Sound Walls For Phonics Instruction 

Hey, y'all. All the buzz about the "science of reading" is enough to make a tired teachers' had spin, am I right?  You know it. 

There's a lot of talk about ditching the old word walls and swapping it out for a sound wall. What's the difference? Well, sound walls help new readers make sense of phonics and the phonemes they hear when they are sounding out words. It's much easier for students to categorize the sounds and learn new spelling patterns when using a sound wall than with a traditional word wall.


When setting up your sound wall, it makes sense to separate the consonants and the vowels. The bulletin board starts off blank at the beginning of the year, and as we introduce sounds, we add the sound card and words that follow that spelling pattern. I write the words on an index card or sentence strip and use a different colored marker (usually red) to write the sound we're focusing on and leave the rest of the letters black. Then, I put the word with the matching sound under the picture. 

Some words can go in more than one place. For instance, "pig" could go under the p, the g, or the short i sound. You can add as many words as you want to under each picture card. Just follow the lead of your students and what they need to see and practice. 


The vowel bulletin board is set up in a V shape and is sometimes called a vowel valley. This is because of the shape of your mouth as you say each sound. Your mouth is more closed when you say the long e and long u sounds than when you say the short o sound. Picture cards for mouth formation of each sound are also included but not shown.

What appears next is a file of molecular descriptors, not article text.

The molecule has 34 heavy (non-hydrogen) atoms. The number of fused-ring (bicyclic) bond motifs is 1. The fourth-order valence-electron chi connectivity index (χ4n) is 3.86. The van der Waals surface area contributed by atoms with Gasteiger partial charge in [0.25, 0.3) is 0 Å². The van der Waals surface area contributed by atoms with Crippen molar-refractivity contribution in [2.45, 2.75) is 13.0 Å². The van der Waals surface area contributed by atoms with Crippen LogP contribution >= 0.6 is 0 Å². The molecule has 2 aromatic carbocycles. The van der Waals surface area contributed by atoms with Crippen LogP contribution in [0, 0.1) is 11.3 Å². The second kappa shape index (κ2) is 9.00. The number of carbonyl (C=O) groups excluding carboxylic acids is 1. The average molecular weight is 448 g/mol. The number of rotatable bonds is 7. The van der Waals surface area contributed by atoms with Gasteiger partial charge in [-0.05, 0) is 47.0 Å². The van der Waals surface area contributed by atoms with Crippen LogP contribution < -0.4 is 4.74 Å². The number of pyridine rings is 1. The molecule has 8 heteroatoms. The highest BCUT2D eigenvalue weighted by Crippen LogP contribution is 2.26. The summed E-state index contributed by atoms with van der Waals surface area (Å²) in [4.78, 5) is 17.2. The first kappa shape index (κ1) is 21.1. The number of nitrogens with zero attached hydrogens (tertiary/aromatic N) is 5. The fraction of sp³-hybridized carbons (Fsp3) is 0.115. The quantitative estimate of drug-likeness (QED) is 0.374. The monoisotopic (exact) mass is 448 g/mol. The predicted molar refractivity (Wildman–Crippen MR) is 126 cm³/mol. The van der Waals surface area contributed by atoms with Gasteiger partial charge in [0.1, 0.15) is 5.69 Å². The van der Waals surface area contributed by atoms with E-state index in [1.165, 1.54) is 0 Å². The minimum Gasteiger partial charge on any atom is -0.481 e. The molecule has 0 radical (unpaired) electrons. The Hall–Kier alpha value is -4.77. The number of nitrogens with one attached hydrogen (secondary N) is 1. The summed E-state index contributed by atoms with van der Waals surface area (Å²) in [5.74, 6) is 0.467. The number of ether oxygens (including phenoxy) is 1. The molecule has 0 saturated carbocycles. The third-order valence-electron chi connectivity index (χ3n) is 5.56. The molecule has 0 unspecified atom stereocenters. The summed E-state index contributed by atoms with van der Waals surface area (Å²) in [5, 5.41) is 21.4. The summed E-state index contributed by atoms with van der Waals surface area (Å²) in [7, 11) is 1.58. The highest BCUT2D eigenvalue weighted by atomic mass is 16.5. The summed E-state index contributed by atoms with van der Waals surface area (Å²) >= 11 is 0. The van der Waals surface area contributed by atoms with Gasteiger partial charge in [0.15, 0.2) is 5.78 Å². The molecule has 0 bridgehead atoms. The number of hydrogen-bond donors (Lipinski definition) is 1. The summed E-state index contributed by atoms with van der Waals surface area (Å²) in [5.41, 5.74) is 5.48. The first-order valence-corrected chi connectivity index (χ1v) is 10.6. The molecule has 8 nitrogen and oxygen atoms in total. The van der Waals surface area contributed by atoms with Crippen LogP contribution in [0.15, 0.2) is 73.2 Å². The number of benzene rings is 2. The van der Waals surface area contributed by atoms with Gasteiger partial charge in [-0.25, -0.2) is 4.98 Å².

You could have your students decide which of the picture cards match each sound and add them as you add the phoneme cards. Or you could take pictures of each of your students saying the sounds and add the pictures of your students to the sound wall. The latter is my plan for the upcoming school year. 


I also want to make sure my students have access to the sound wall at home and in their phonics notebooks, so I made a smaller, personal-sized sound wall for students' notebooks and folders. It's a one page printable (with color or black and white options) that can be hole-punched for folders or cut in half for notebooks. That way, students can use their sound wall anywhere they are. 


My plan this year is to have students add words and spellings to their sound wall in their phonics notebooks making it an easy reference point. 

You can check the sound wall in my Teachers Pay Teachers store here. It also pairs nicely with the phonics notebook if I do say so myself. 

Anyway, I hope you found this useful. I'm always adding new resources to my TPT store so check back frequently and follow my store for the most up to date ideas. I hope you have a wonderful, relaxing week and I'll talk to you soon.

Stay cozy,